If you’re anything like me, the people you’re around can really shape your view of yourself.
If people treat me as disposable, I come to wonder if I am. If people don’t listen to me, I question the value of what I have to say. In short: If I’m treated like shit, I feel shitty about myself.
And while there’s definitely value in not letting others dictate how you feel, sometimes that’s not realistic, and the smartest thing to do is to cut them out of your life — or at least limit your time with them.
After all, every second you spend around someone who drags you down is a second you could spend with someone who lifts you up — or a second you could spend alone, lifting yourself up.
I used to feel bad about turning down invitations from people or not talking to them as much as they’d like me to. Then I realized, they should feel bad. There’s a reason I don’t want to interact with them: They bring me down. Women are socialized to accommodate everyone, but that leads to imbalanced relationships if they’re not accommodating you as well.
Being conscious of who you spend your time around is essential for your self-care and mental health. So, here are some people you can go ahead and say goodbye to this year — without any guilt.
1. The Friend Whose “Constructive Criticism” Feels More Like An Insult
We all have that friend. They pride themselves on showing “tough love,” but it doesn’t feel like love at all. Whatever their true intentions, you always leave conversations with them feeling worse about yourself. If that’s the case, you don’t need their “constructive criticism” because it’s not constructive to you. You’ll know when you receive constructive criticism because it motivates you to become even better, not to “fix” some supposed personal shortcoming.
2. The Family Member You Only Hang Out With Out Of Guilt
We can’t always cut family completely out of our lives, because even when they’re difficult, we love them. We might feel like we don't want to abandon them. But you should also never have to be around a family member who doesn’t accept you, pressures you to do things you don’t want to do, or is otherwise toxic. At the very least, it’s OK to decrease the amount of time you spend with them.
3. The Date Who Won’t Return Your Texts
Since when was it OK for someone to completely ignore you? It’s not OK in person, and it’s not OK over text either. Even if they get back to you days later with a message that sweeps you off your feet. Even if they have excuses. Even if you’re not serious. You still deserve basic acknowledgement — at least as much acknowledgement as you’re giving them.
4. The Friend You Only See Out Of Convenience
We can get into the habit of hanging out with people we don’t even like just because we want something to do on a Saturday night. But there are infinite things to do on a Saturday night that are more fun than stumbling through a conversation with someone who has little in common with you. This person might not be toxic, per se, but feeling obligated to socialize with someone isn't a healthy set-up; things need to change. Sign up for a meetup. Take a walk by yourself. Work toward your dreams. Catch up on sleep. Once you’re really doing what you want, you’ll be more selective about who you hang out with.
You Might Also Like: Ask Erin: Help! How Can I Break My Pattern Of Toxic Relationships?
5. The Client From Hell
This one may not apply to every job, but if you have the power to get rid of clients, get rid of the ones who make you bend over backwards for next to no pay. The ones who take weeks to return your emails then expect you to turn something around in an hour. You know the ones I’m talking about. Setting higher standards for how you’re treated sets you up to get better work. If you act like you’re the boss, people won’t boss you around.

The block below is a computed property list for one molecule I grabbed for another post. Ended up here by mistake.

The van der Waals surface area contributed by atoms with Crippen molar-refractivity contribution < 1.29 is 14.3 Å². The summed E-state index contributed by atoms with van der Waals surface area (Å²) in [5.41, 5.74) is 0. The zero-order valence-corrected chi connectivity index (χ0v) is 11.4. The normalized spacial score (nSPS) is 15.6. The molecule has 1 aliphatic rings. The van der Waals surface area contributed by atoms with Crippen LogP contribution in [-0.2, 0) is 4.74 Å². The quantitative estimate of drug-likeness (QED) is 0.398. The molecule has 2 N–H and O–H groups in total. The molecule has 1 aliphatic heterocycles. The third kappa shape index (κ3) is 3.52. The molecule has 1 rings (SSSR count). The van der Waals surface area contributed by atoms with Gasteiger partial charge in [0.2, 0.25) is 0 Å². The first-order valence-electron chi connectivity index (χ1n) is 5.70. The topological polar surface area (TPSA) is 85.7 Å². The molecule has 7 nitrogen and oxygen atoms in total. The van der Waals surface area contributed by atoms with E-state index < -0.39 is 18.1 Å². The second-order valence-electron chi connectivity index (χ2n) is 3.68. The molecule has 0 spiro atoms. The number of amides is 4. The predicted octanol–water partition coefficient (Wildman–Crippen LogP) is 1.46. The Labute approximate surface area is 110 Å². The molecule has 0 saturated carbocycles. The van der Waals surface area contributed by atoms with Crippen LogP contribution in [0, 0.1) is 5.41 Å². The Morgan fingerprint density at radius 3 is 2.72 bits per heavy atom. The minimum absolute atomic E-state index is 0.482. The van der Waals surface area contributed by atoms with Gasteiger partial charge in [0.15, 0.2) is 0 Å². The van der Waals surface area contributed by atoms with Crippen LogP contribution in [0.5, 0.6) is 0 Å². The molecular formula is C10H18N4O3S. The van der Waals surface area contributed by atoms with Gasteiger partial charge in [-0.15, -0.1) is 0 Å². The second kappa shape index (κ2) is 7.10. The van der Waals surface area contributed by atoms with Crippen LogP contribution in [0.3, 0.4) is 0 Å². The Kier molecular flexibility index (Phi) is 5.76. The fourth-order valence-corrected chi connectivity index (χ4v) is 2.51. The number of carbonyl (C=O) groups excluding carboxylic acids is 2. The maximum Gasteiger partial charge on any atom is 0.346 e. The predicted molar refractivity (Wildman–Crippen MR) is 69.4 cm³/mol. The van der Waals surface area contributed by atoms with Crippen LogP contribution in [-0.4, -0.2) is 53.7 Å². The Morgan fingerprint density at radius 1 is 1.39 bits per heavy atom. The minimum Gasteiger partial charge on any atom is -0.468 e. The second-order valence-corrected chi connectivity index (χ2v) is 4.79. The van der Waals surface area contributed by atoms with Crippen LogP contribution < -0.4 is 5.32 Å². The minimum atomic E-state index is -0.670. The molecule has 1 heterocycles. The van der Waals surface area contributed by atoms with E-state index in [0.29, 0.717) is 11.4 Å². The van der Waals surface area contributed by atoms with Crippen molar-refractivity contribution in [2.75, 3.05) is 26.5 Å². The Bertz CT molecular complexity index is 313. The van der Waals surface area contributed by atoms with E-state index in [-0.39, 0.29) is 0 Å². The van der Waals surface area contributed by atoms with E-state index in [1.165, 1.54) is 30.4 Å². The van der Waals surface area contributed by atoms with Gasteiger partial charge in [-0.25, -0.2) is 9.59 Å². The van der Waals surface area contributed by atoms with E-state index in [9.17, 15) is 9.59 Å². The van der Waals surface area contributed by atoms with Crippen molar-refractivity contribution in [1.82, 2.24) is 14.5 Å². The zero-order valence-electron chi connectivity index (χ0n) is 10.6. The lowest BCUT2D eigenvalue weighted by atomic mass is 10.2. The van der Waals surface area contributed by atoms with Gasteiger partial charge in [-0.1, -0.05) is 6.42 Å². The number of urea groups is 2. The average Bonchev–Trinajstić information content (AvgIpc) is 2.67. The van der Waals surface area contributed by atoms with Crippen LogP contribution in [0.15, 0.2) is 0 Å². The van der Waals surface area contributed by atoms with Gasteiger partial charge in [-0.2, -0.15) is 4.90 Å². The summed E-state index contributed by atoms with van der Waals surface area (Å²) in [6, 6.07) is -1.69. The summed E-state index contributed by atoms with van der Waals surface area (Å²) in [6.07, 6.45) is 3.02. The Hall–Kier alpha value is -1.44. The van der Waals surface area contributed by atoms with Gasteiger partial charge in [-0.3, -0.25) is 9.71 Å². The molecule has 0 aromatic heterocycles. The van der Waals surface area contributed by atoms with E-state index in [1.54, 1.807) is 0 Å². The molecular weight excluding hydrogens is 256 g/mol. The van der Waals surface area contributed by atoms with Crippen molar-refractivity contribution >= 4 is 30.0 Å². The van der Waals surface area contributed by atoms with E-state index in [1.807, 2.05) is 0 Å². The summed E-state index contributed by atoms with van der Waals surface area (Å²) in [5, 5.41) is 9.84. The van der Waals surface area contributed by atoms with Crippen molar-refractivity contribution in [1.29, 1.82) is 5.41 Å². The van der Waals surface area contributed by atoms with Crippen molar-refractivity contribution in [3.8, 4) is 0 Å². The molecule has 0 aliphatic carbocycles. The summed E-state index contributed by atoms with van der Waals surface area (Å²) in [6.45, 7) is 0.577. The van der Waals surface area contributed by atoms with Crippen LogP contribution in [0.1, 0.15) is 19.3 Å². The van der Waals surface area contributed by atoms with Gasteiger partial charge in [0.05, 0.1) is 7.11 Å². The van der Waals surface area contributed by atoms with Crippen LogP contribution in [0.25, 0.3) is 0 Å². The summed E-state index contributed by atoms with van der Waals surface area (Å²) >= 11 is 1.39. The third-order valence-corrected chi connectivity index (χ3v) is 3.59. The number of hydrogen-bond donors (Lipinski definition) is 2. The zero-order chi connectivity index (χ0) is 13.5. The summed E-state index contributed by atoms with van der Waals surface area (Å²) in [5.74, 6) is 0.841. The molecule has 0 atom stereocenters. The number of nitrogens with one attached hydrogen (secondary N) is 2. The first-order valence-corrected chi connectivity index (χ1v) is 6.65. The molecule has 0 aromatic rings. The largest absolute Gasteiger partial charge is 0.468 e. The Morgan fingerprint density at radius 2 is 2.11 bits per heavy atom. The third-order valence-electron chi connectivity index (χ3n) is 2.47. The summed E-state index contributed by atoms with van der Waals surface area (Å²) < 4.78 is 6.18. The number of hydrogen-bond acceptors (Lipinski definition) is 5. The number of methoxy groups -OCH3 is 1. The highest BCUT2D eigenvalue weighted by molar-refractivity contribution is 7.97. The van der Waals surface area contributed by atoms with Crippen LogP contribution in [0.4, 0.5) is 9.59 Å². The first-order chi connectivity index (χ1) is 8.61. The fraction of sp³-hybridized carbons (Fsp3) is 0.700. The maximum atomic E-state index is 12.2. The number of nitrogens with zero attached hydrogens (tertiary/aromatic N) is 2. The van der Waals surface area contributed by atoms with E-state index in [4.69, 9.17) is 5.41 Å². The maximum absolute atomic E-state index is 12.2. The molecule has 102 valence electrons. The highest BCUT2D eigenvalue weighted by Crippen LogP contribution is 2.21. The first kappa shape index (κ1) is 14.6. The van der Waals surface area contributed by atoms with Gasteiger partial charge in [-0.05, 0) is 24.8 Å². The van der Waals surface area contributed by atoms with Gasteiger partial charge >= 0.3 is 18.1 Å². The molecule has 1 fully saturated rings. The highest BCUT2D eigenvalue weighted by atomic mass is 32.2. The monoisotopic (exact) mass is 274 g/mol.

6. The Ex You’ve Stayed Friends With Because It’s Better Than Nothing
Sometimes, exes really can be friends, and that’s awesome. But don’t let your ex offer you friendship as a consolation prize when what you really want is to get back together. On the same token, don’t stay friends with them just to soften the blow of the breakup. Sometimes, being friends just makes it hurt more that you’re not lovers. Only be friends if you have a genuine platonic connection.
7. The Roommate Who Makes Coming Home An Absolute Terror
All cohabitants have conflict at some point, but if roommate tensions get so bad that you’re afraid to go home, where can you feel comfortable? Your home should be a safe haven from all the other crap you’re dealing with in your daily life. If your roommate’s become part of the crap, it’s time to move out.
8. The Manipulative Partner
A toxic partner isn’t always someone who’s physically abusive or completely neglectful. They can be someone who subtly puts you down and pushes you into things you don’t want to do. In fact, one of the most common manipulation tactics is gaslighting — where someone makes you question your own perceptions of the world so you’ll listen to them. A surefire sign you’re being gaslighted is that after you confront them about something they’re doing, you end up apologizing. If your partner makes you feel like you’re always in the wrong, time to get out for the sake of your self-esteem.
9. The Facebook Friend Who Trolls All Your Posts
There’s a difference between starting a meaningful discussion in the comments of a Facebook post and arguing just to piss people off. And I, for one, don’t have time for pointless Facebook arguments. It’s your account, and you can add or remove friends as you please. You’re not “silencing” anyone (as they so often argue); you’re choosing not to engage with them.
Cutting people out of your life can be scary because you don’t want to be alone. But once your mood and self-esteem skyrocket as a result of this life detoxification, you just might find that better people come along to take their place.